Ah, roadside attractions… at one time in our national childhood, salvation for parents traveling cross country with their kids, looking desperately for a bathroom break and a pause from choruses of “Are we there yet?” Oases of fun for children stuck all day long in the rear storage hatch of their parents’ station wagon, tired of reading the same comic books over and over again.
I grew up in South Florida at pretty much the end of the Golden Age of roadside attractions, just before the mega theme parks closed so many of them down by drawing away their customers (I was born in 1964, and Disney World opened in Orlando in 1971). I still remember Planet Ocean, Stars Hall of Fame Wax Museum, the Fun Fair, the Miami Serpentarium, the Mystery Fun House, Ocean World, Parrot Jungle (now Jungle Island), and Monkey Jungle (still going strong!).
I loved dinosaurs as a kid. The only life-sized dinosaur statue anywhere near me was a scrawny Tyrannosaurus mounted in front of the parking lot of a furniture store located, I believe, in South Miami, placed there to make parents with kids pull over and take a look (and then maybe wander into the furniture store). The Miami Museum of Science and Space Transit Planetarium had statues of a giant ground sloth and a sabretoothed tiger, but those were prehistoric mammals, not dinosaurs. Had I known back then that a place such as Dinosaur Land existed, I’m sure I would’ve bugged the dickens out of my mom and dad until they agreed to take me to White Post in rural northwestern Virginia, between Winchester and Front Royal (maybe combining that with a visit to relatives in Charleston, West Virginia, not too far away).
Dinosaur Land was built the same year I was born. So it’s about 47 years old. The place doesn’t advertise much; I’ve driven the western stretch of I-66 a dozen times or more and never seen a billboard hawking the place, which is located only seven miles north of the highway, up Route 340/522 North. I stumbled upon a description of the place when I was looking online for weekend activities for my three boys. That was back at the height of the summer. I decided I’d wait for a perfect autumn day and then take my sons. The perfect day arrived this past Sunday, crisp and sunny. Off we went.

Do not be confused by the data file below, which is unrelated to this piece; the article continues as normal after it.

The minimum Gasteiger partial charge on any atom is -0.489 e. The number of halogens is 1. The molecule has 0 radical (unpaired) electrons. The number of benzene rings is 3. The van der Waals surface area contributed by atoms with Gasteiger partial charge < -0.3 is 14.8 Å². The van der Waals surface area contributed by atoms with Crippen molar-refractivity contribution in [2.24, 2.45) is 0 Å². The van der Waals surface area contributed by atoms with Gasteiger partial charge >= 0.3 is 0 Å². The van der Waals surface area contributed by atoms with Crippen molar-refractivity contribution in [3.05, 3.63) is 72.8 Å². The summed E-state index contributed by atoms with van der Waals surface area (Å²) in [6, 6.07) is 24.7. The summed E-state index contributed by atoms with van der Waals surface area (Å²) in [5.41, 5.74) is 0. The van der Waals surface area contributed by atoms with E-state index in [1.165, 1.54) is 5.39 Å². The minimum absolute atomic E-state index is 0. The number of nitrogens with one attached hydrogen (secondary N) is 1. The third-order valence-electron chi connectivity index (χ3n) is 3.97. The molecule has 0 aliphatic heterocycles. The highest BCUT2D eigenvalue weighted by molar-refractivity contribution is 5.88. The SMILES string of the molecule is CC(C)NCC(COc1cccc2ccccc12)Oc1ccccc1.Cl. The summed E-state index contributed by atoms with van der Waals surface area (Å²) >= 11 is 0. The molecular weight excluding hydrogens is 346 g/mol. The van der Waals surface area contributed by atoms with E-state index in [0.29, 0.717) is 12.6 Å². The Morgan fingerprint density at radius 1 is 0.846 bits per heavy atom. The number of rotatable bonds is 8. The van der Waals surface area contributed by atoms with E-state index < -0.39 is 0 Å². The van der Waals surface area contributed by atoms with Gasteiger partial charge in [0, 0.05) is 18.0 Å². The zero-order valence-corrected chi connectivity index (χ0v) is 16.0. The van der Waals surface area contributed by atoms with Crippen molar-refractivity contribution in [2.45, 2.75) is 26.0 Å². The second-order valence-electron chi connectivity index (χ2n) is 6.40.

Dinosaur Land is completely charming. Any Baby Boomer (I came at the tail end of the boom) will be plunged into nostalgia by a visit. You enter the attraction through the gift shop (of course). This isn’t as bad as it sounds, because the gift shop is part of the charm of the place, with a tremendous variety of knick-nacks and tchotches for sale at all price ranges, from leather moccasins to dinosaur masks. As a parent, I was very pleased to find I didn’t have to spend a minimum of five bucks per kid on souvenirs; I could’ve easily spent a bundle (had I heeded my boys’ pleadings), but the shop also sold a huge assortment of rubber insects and small dinosaur figurines from 75 cents to $2.95, so I was able to redirect my childrens’ cravings to more reasonably priced items. Admission to the Prehistoric Forest is also very reasonable at $5 for adults and $4 for children (children two and under enter for free).
Once you exit the gift shop, you walk through a “cavern” to get to the Prehistoric Forest. The approximately three acre park contains 37 creature statues (not just dinosaurs), all either life-sized or larger than life-sized (I’ll explain that in an upcoming post). When the park opened in 1964, it had 26 statues. Since then, the owners have added several dinosaur battles and beefed up their stock of the trendy carnivores. Attached to the multi-room gift shop is a modest ranch house where the original owners once lived. They looked out their windows at Tyrannosaurus, a gigantic praying mantis right out of the 1957 monster movie The Deadly Mantis, and a Mylodon, or giant ground sloth. I wonder if they had kids.
The dinosaurs are definitely old-school (except for the most recent additions), modeled upon the classic dinosaur murals that line the walls of the New York Museum of Natural History. Since then, paleontologists have completely revised their theories of how dinosaurs moved and lived, and many dinosaur skeletons in major natural history museums have been remounted to reflect the current view of dinosaurs as swift, active animals, possibly warm-blooded, very different from modern reptiles, more like modern birds. The Dinosaur Land dinosaurs, however, would all be very much at home in the Ray Harryhausen dino epics of the 1950s and 1960s.
Stegosaurus, the armored dinosaur which was my favorite when I was a boy, gets lots of love at Dinosaur Land. There are three of them, one an old-fashioned green gentleman and the other two a more updated mother Stego and baby. I was very pleased to see all of them.
More photos to come! More dinos and other weird, fantastical creatures! A mystery dinosaur! The giant octopus from King Kong vs. Godzilla! And Kong himself!